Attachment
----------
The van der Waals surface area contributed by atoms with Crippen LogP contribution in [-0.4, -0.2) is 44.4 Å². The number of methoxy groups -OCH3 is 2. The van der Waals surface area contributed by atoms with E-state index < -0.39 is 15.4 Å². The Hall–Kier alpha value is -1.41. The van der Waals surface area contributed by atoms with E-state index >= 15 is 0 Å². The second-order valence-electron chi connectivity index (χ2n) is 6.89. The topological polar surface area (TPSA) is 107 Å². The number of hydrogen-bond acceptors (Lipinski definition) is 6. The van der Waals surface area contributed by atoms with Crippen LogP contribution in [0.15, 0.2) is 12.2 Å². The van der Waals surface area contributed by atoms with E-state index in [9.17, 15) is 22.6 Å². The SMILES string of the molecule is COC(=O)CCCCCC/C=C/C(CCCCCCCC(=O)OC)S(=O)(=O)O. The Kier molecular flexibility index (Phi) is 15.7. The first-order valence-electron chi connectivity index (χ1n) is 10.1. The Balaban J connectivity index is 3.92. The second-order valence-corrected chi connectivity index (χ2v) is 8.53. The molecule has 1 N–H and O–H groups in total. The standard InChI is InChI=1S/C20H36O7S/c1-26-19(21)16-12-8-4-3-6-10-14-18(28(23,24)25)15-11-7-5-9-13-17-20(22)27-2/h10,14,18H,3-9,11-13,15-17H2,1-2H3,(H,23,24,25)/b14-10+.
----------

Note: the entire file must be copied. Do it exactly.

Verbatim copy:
The van der Waals surface area contributed by atoms with Crippen LogP contribution in [-0.4, -0.2) is 44.4 Å². The number of methoxy groups -OCH3 is 2. The van der Waals surface area contributed by atoms with E-state index < -0.39 is 15.4 Å². The Hall–Kier alpha value is -1.41. The van der Waals surface area contributed by atoms with E-state index >= 15 is 0 Å². The second-order valence-electron chi connectivity index (χ2n) is 6.89. The topological polar surface area (TPSA) is 107 Å². The number of hydrogen-bond acceptors (Lipinski definition) is 6. The van der Waals surface area contributed by atoms with Crippen LogP contribution in [0.15, 0.2) is 12.2 Å². The van der Waals surface area contributed by atoms with E-state index in [9.17, 15) is 22.6 Å². The SMILES string of the molecule is COC(=O)CCCCCC/C=C/C(CCCCCCCC(=O)OC)S(=O)(=O)O. The Kier molecular flexibility index (Phi) is 15.7. The first-order valence-electron chi connectivity index (χ1n) is 10.1. The Balaban J connectivity index is 3.92. The second-order valence-corrected chi connectivity index (χ2v) is 8.53. The molecule has 1 N–H and O–H groups in total. The standard InChI is InChI=1S/C20H36O7S/c1-26-19(21)16-12-8-4-3-6-10-14-18(28(23,24)25)15-11-7-5-9-13-17-20(22)27-2/h10,14,18H,3-9,11-13,15-17H2,1-2H3,(H,23,24,25)/b14-10+.